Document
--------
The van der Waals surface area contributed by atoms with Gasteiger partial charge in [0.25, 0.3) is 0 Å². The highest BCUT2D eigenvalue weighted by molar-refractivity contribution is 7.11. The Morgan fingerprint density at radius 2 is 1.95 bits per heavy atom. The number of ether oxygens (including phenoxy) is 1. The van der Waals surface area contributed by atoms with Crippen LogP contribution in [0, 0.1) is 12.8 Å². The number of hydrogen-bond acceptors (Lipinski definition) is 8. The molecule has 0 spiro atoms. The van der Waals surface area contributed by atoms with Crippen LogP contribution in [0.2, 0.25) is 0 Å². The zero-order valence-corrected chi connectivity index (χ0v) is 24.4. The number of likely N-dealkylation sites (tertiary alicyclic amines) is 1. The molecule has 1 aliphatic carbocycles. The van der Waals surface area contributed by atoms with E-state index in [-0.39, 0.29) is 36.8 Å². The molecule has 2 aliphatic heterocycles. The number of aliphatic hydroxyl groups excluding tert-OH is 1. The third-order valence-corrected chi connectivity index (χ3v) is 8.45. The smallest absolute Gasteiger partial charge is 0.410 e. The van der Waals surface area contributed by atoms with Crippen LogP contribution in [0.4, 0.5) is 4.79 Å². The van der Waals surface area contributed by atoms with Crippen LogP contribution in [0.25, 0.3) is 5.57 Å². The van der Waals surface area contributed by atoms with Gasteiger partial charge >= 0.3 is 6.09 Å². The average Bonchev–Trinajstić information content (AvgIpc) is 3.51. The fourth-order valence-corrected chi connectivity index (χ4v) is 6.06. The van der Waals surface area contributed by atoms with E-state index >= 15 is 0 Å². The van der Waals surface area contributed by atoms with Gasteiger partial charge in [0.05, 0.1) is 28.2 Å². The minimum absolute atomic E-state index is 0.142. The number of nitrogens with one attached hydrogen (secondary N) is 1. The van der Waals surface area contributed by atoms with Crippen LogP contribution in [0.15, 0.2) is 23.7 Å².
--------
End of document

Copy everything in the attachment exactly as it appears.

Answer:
The van der Waals surface area contributed by atoms with Gasteiger partial charge in [0.25, 0.3) is 0 Å². The highest BCUT2D eigenvalue weighted by molar-refractivity contribution is 7.11. The Morgan fingerprint density at radius 2 is 1.95 bits per heavy atom. The number of ether oxygens (including phenoxy) is 1. The van der Waals surface area contributed by atoms with Crippen LogP contribution in [0, 0.1) is 12.8 Å². The number of hydrogen-bond acceptors (Lipinski definition) is 8. The molecule has 0 spiro atoms. The van der Waals surface area contributed by atoms with Crippen LogP contribution in [0.2, 0.25) is 0 Å². The zero-order valence-corrected chi connectivity index (χ0v) is 24.4. The number of likely N-dealkylation sites (tertiary alicyclic amines) is 1. The molecule has 1 aliphatic carbocycles. The van der Waals surface area contributed by atoms with E-state index in [-0.39, 0.29) is 36.8 Å². The molecule has 2 aliphatic heterocycles. The number of aliphatic hydroxyl groups excluding tert-OH is 1. The third-order valence-corrected chi connectivity index (χ3v) is 8.45. The smallest absolute Gasteiger partial charge is 0.410 e. The van der Waals surface area contributed by atoms with Crippen LogP contribution in [0.4, 0.5) is 4.79 Å². The van der Waals surface area contributed by atoms with Crippen LogP contribution in [0.25, 0.3) is 5.57 Å². The van der Waals surface area contributed by atoms with Gasteiger partial charge >= 0.3 is 6.09 Å². The average Bonchev–Trinajstić information content (AvgIpc) is 3.51. The fourth-order valence-corrected chi connectivity index (χ4v) is 6.06. The van der Waals surface area contributed by atoms with E-state index >= 15 is 0 Å². The van der Waals surface area contributed by atoms with Gasteiger partial charge in [0.05, 0.1) is 28.2 Å². The minimum absolute atomic E-state index is 0.142. The number of nitrogens with one attached hydrogen (secondary N) is 1. The van der Waals surface area contributed by atoms with Crippen LogP contribution in [0.15, 0.2) is 23.7 Å².